Hon. Michelle M. Rick announces new program at the Clinton/Gratiot County family courts

By Roberta M. Gubbins

Legal News

Clinton/Gratiot County family court will soon have an Informal docket for low conflict domestic relation cases. A new concept in the Michigan Judicial system, the program came to be thanks to the efforts of Hon Michelle M. Rick, Judge 29th Circuit Court and her staff.

When the State Court Administrative Office had put out a request for proposal for pilot projects, Judge Rick saw an opportunity to assist the pro se divorce litigants that regularly appeared before the judges of the Clinton/Gratiot family courts. "We were seeing that the court was not well equipped to meet the needs that they expected would be met by the Judge, the Friend of the Court (FOC) or the clerk's office. We devised a program that we pitched (to SCAO) a year and a half ago. The things I am about to tell you are still pending. We believe we will be up and running in July."

"Now, I want to let you know the court has no desire to take any business from anyone sitting around this table," said Judge Rick, looking at the members of the Ingham County Bar Association Family Law Section meeting at the State Bar of Michigan on May 13th.

"The program that we have constructed," she continued, "will serve people who will never come in contact with anyone in this room. These are litigants who have debt, have children, no real property, pensions, annuities, or anything that would be covered by QDROs (Qualified Domestice Relations Orders). They have no cases pending involving domestic violence or abuse and neglect. They just have their personal affects, children, and a desire to no longer be married."

"They will be presented to our Friend of the Court through the normal conciliation process. Once they file a divorce action, they are referred to FOC and they meet with our caseworkers for a conciliation hearing. If the FOC caseworker determines that they meet all the criteria, they will be given an opportunity to opt into the pilot project."

"The benefits of opting in to the pilot project for them are many. First, they will have immediate access to the court. The judges have committed that they will schedule three conferences over the six-month statutory period, the first scheduled a month from conciliation. Typically, with most litigants, the first hearing after conciliation is about five months later for the final hearing conference."

"The pro se litigants flounder in that five-month period and don't know what they are supposed to do. So they will see us three times in that six-month period," she said. " At the first conference, the court will describe the divorce process and provide them with forms including a divorce judgment, a uniform support order, and a motion form."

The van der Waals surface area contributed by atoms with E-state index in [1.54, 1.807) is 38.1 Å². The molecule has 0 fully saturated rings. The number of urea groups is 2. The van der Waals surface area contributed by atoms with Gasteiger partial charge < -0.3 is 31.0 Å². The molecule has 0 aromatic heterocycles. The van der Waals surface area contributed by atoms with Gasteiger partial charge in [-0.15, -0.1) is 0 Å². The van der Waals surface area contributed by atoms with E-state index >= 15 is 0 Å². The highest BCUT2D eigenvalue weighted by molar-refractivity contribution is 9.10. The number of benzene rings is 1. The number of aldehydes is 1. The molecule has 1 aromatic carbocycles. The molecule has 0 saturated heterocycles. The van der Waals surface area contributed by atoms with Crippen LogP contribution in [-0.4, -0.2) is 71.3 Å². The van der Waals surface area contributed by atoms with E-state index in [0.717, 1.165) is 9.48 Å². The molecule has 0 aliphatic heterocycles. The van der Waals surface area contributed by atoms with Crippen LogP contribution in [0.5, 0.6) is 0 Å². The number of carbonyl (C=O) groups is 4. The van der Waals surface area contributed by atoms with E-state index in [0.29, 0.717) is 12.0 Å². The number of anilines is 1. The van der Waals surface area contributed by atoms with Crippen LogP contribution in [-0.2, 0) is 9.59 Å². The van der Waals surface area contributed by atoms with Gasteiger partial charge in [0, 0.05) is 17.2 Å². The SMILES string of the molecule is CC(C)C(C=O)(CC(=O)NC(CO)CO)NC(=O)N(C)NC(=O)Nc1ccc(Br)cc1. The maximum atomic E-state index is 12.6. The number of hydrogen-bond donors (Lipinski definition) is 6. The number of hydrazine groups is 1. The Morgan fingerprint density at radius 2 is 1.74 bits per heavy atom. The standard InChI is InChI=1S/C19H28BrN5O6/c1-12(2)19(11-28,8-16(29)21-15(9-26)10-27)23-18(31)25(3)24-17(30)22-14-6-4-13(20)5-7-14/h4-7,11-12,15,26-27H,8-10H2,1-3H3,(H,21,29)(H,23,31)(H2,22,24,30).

"We determine if they have a property settlement and, if so, can they bring that back with them at the next hearing. We are hopeful we can reduce their concerns, educate them so they know what the next step is every time they return to court, and in the long run, if they do have a positive experience, they may be less likely to engage in that post-judgment experience."

"We hope to be up and running in July," Judge Rick said. "They can opt-out if they chose. Opt-out is mandated if they hire counsel, if the court determines they are not right for the program, or have the resources to hire the attorney. That attorney can request that a new judge hear the matter--we will not take offense."

In answer to questions she said.

"This program is really more like a mediation process than a strict judicial proceeding."

"I did this because we have so many pro se filings. They would seek advice from the clerk's office, the FOC, and then the court." Discussing the program with other judges, Judge Rick learned "that the courts are quite desperate on what to do with this population."

"All the conferences will take place on the record and the litigants will be sworn in. We will explain to them the process we want to follow."

"The FOC, the clerk's and the courts are very committed to this program. It has taken a long time to develop the forms we will be using in this program. We have modified language to addressing what we see to be an increasing population."

When asked how active the court would be in a situation such as: "We have a 69 Chevy, which was my husbands before we were married, but I paid $500 for new brakes and I think that now that is part of the marital estate and I should get $250.00." Judge Rick answered, "my general approach is that if it is an easy fix, we will do it, or come back with witnesses or documents and we will resolve it at the next hearing."

How many would qualify? She estimated "About 200 between the two counties."

Judge Rick was appointed to the 29th Circuit Court Bench by Governor Granholm in 2007. Prior to her appointment, she served as deputy legal counsel to the office of the Governor as well as serving the Michigan Department of Attorney General for more than a decade. She has taught at Lansing Community College and Michigan State University in Legal Research and Writing. Her favorite way of getting back and forth to work is to ride her motorcycle.

Little known fact:

Judge Rick rides a motorcycle to work. "I don't have a Harley, I have a scooter on steroids--it's a 250--it gets me from Dewitt to either St. Johns or to Ithaca on nice days."

Published: Thu, Jun 3, 2010


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